It’s one thing to hear about soil compaction and imagine what it’s doing to yield potential, dragging it down as much as 70 percent in some crops, but it’s another thing to actually see it

SOIL-COMPACTION-DIG

That’s why we dug a soil pit at the recent North American Manure Expo, filled it with alternating layers of soil and sawdust, and rolled a 7,250-gallon Diller manure tanker over it. On one side of the tanker, two conventional, bias-ply R-3 tires were inflated to the 40 pounds per square inch (psi) recommended for that 50,000-pound load at 25 mph. On the other side, Alliance A-380 radial flotation tires were running at the recommended 26 psi.

Then we trenched the pit and there it was, large as life. On the bias-ply side, the layers of light-colored sawdust and dark soil bowed under the weight of the load to a depth of 12 to 16 inches. On the radial side, compaction slightly distorted the first layer of soil, about 6 inches deep. Same load, same soil, same moment in time.

Watching our soil compaction demo, you can imagine the water, air and life being squeezed out of the soil deep into the ground—too deep for tillage or even frost heaves to repair for years to come. You can understand how a radial flotation tire could reduce soil compaction by spreading a load evenly, over a larger, flatter footprint.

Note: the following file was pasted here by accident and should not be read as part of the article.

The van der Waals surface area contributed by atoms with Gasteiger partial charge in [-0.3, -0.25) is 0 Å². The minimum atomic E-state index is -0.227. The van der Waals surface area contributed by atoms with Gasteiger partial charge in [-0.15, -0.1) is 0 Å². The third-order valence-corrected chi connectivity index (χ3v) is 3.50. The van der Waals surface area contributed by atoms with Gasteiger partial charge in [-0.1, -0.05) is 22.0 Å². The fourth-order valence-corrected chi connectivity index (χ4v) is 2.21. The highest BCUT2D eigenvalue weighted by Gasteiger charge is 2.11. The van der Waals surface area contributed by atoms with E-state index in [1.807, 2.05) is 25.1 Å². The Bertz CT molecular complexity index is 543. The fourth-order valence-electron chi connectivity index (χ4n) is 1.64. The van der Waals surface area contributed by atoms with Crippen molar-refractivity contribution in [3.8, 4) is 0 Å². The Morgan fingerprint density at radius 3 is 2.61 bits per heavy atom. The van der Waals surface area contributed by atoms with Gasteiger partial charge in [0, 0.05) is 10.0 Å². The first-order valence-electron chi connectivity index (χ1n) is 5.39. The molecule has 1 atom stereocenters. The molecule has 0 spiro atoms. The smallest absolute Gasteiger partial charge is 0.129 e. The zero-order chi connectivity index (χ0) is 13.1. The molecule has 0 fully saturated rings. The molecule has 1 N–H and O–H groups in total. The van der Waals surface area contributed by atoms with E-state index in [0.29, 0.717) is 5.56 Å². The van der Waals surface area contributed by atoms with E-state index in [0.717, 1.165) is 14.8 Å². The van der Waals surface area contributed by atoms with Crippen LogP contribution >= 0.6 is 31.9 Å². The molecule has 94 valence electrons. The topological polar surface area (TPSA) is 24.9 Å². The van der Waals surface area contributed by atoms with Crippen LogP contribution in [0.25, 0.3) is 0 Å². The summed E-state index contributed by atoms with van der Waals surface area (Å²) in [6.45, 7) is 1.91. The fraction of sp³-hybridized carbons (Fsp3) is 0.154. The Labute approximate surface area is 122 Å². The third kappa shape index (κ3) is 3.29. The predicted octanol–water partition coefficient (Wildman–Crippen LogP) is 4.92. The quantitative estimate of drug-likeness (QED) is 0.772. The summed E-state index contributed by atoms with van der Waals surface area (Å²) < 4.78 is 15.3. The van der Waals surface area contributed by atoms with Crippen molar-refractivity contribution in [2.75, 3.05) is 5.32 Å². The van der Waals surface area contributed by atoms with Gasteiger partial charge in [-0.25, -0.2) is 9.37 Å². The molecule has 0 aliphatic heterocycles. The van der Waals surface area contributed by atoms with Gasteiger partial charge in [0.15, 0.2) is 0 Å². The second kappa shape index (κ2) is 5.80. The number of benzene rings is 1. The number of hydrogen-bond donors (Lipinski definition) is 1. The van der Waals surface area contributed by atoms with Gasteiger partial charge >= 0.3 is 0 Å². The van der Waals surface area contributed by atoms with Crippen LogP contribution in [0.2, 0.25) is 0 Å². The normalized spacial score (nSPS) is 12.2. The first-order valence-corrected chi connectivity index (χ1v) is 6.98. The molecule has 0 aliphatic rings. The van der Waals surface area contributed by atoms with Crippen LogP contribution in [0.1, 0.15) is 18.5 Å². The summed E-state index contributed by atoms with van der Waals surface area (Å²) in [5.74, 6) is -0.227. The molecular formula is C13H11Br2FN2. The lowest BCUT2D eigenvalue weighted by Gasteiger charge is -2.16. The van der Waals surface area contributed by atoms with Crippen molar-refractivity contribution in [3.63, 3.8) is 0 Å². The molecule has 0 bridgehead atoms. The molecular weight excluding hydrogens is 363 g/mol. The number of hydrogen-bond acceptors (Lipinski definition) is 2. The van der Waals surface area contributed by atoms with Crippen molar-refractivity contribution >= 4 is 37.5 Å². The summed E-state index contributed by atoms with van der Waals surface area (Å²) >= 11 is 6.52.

Heavier equipment is a fact of modern farming. So is the need to make every acre as productive as it can be as farmers race to feed, clothe and fuel a growing population. That’s why we put so much effort into designing radial flotation tires with huge, flat footprints to minimize compaction, as well as tread designs that optimize performance in different conditions and for different jobs.

Want more information on soil compaction and how you can minimize it? Download our free soil compaction white paper.

Most important, remember that soil compaction is truly a pressing issue—and that’s no joke.